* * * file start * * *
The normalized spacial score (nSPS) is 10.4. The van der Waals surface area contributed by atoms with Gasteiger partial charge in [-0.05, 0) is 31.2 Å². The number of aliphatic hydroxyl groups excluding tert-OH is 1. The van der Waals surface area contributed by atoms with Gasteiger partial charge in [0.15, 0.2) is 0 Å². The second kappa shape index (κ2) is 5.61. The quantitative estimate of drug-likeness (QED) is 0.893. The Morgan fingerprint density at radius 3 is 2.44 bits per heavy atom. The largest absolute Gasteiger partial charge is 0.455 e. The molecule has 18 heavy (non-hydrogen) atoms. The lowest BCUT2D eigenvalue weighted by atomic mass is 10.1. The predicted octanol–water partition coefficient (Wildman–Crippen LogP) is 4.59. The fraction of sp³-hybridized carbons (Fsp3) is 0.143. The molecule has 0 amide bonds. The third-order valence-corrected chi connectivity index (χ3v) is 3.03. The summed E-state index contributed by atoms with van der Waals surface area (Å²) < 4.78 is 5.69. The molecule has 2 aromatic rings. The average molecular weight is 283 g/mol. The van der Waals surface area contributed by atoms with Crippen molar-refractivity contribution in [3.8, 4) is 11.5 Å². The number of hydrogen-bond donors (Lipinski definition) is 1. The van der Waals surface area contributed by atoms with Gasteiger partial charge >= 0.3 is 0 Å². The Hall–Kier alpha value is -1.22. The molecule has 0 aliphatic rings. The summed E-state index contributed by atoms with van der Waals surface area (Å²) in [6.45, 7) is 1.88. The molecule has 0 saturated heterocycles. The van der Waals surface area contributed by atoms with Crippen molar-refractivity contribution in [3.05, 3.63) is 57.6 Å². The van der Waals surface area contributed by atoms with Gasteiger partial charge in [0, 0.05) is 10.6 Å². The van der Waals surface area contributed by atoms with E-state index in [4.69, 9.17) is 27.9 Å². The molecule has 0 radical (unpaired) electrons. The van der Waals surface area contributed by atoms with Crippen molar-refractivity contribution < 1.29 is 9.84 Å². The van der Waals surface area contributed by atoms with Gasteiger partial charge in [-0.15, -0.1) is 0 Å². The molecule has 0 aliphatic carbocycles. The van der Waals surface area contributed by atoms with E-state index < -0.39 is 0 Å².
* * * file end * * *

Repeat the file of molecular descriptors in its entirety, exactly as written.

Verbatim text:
The normalized spacial score (nSPS) is 10.4. The van der Waals surface area contributed by atoms with Gasteiger partial charge in [-0.05, 0) is 31.2 Å². The number of aliphatic hydroxyl groups excluding tert-OH is 1. The van der Waals surface area contributed by atoms with Gasteiger partial charge in [0.15, 0.2) is 0 Å². The second kappa shape index (κ2) is 5.61. The quantitative estimate of drug-likeness (QED) is 0.893. The Morgan fingerprint density at radius 3 is 2.44 bits per heavy atom. The largest absolute Gasteiger partial charge is 0.455 e. The molecule has 18 heavy (non-hydrogen) atoms. The lowest BCUT2D eigenvalue weighted by atomic mass is 10.1. The predicted octanol–water partition coefficient (Wildman–Crippen LogP) is 4.59. The fraction of sp³-hybridized carbons (Fsp3) is 0.143. The molecule has 0 amide bonds. The third-order valence-corrected chi connectivity index (χ3v) is 3.03. The summed E-state index contributed by atoms with van der Waals surface area (Å²) < 4.78 is 5.69. The molecule has 2 aromatic rings. The average molecular weight is 283 g/mol. The van der Waals surface area contributed by atoms with Crippen molar-refractivity contribution in [3.8, 4) is 11.5 Å². The number of hydrogen-bond donors (Lipinski definition) is 1. The van der Waals surface area contributed by atoms with Gasteiger partial charge >= 0.3 is 0 Å². The Hall–Kier alpha value is -1.22. The molecule has 0 aliphatic rings. The summed E-state index contributed by atoms with van der Waals surface area (Å²) in [6.45, 7) is 1.88. The molecule has 0 saturated heterocycles. The van der Waals surface area contributed by atoms with Crippen molar-refractivity contribution in [3.05, 3.63) is 57.6 Å². The van der Waals surface area contributed by atoms with Gasteiger partial charge in [0, 0.05) is 10.6 Å². The van der Waals surface area contributed by atoms with E-state index in [4.69, 9.17) is 27.9 Å². The molecule has 0 radical (unpaired) electrons. The van der Waals surface area contributed by atoms with Crippen molar-refractivity contribution < 1.29 is 9.84 Å². The van der Waals surface area contributed by atoms with Gasteiger partial charge in [-0.15, -0.1) is 0 Å². The molecule has 0 aliphatic carbocycles. The van der Waals surface area contributed by atoms with E-state index < -0.39 is 0 Å².